More than 8,000 soldiers in Alaska recently concluded a large-scale exercise that included a 150-mile helicopter deep strike, flying a rocket launcher 500 miles to operate above the Arctic Circle and snowmobile hunter-killer teams armed with shoulder-fired rockets.

Maj. Gen. Brian Eifler, commander of the Alaska-based 11th Airborne Division, spoke with reporters Monday about the Joint Pacific Multinational Readiness Center training exercise that took place from Feb. 8 through Feb. 22 across the state.

It’s been three years since the Army started its Joint Pacific Multinational Readiness Center rotations in Alaska, and Eifler said this was the largest and most complex version of the training so far.

A Mongolian Armed Forces infantry company and 600 Canadian troops, 350 from the 3rd Battalion, Princess Patricia’s Canadian Light Infantry, 165 from the Royal Canadian Air Force and 100 from various support forces, participated alongside U.S. forces. Other partner nations such as Sweden, Finland and South Korea sent forces to work with staff sections of U.S. units.

Another 18 nations sent observers to the exercise, Eifler said of the growing exercise.

The Army released its Arctic Strategy in 2021. In June 2022, the service reactivated the 11th Airborne Division in Alaska to oversee and grow Arctic-focused forces and training to counter increasing militarization of the region by Russian and Chinese military forces.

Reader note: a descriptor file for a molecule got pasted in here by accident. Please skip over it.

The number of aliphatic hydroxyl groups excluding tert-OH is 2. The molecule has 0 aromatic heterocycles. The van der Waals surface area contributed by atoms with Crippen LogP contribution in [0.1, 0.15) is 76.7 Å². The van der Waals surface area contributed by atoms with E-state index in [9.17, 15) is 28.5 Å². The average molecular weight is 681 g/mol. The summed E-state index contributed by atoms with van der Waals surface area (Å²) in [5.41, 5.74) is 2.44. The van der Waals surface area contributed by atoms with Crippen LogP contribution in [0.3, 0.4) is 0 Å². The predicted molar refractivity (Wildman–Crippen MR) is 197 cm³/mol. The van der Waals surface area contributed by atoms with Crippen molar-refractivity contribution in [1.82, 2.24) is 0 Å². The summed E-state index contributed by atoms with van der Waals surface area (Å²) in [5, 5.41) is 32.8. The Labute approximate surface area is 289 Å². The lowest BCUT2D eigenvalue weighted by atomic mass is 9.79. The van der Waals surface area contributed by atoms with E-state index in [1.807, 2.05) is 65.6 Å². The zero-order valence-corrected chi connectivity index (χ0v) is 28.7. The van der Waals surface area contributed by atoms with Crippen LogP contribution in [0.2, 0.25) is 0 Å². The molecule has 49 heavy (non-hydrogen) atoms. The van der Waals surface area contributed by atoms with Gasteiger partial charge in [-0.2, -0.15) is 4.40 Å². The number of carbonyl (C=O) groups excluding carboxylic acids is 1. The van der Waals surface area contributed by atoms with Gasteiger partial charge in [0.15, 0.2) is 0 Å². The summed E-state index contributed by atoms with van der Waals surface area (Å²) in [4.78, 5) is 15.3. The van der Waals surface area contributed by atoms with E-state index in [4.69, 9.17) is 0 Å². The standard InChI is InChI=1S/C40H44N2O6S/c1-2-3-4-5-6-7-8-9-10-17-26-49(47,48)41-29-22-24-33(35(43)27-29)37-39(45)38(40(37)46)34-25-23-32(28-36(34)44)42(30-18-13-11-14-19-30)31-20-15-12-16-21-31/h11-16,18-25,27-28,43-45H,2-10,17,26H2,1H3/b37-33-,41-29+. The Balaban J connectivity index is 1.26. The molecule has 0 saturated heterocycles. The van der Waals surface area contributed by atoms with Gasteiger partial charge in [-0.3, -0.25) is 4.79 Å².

The 1st Brigade, 11th Airborne Division, served as the “blue force” fighting over the two weeks against two battalions of the 2nd Brigade, 11th Airborne Division, which served as the enemy force.

Both units ran their field operations but were joined by simulated brigades. Eifler and his team were able to fight an entire division in the exercise using simulated forces alongside real soldiers, he said.

The 2nd Brigade was given about five times the number of rockets, artillery and ammunition to battle 1st Brigade. The “enemy” brigade also had air defense, communication jamming and electronic warfare tools.

That extra firepower meant that blue force fire units had to pick their targets wisely, shoot quickly and move rapidly to avoid enemy counterfires, Eifler said.

The enemy air defense challenged the blue force to create attack windows and push realistic approaches to a near-peer adversary that controlled the sky.

A standard airborne or air assault mission would easily be detected in that scenario, he said. Which meant division aviators had to strike first.

“We did a 150-mile deep attach with our Apache division while avoiding air defense emitters that we put out,” Eifler said. “They had to duck and weave over those 150 miles close to the terrain to get to the target and destroy it and get back safely.”

Deep strike

That was the first and longest such deep strike of that distance since the rotations began, Eifler said.

Once the strike had its effect, the blue force brigade flew a more than 80-mile air assault using 15 aircraft, including Chinooks and Black Hawks, he said.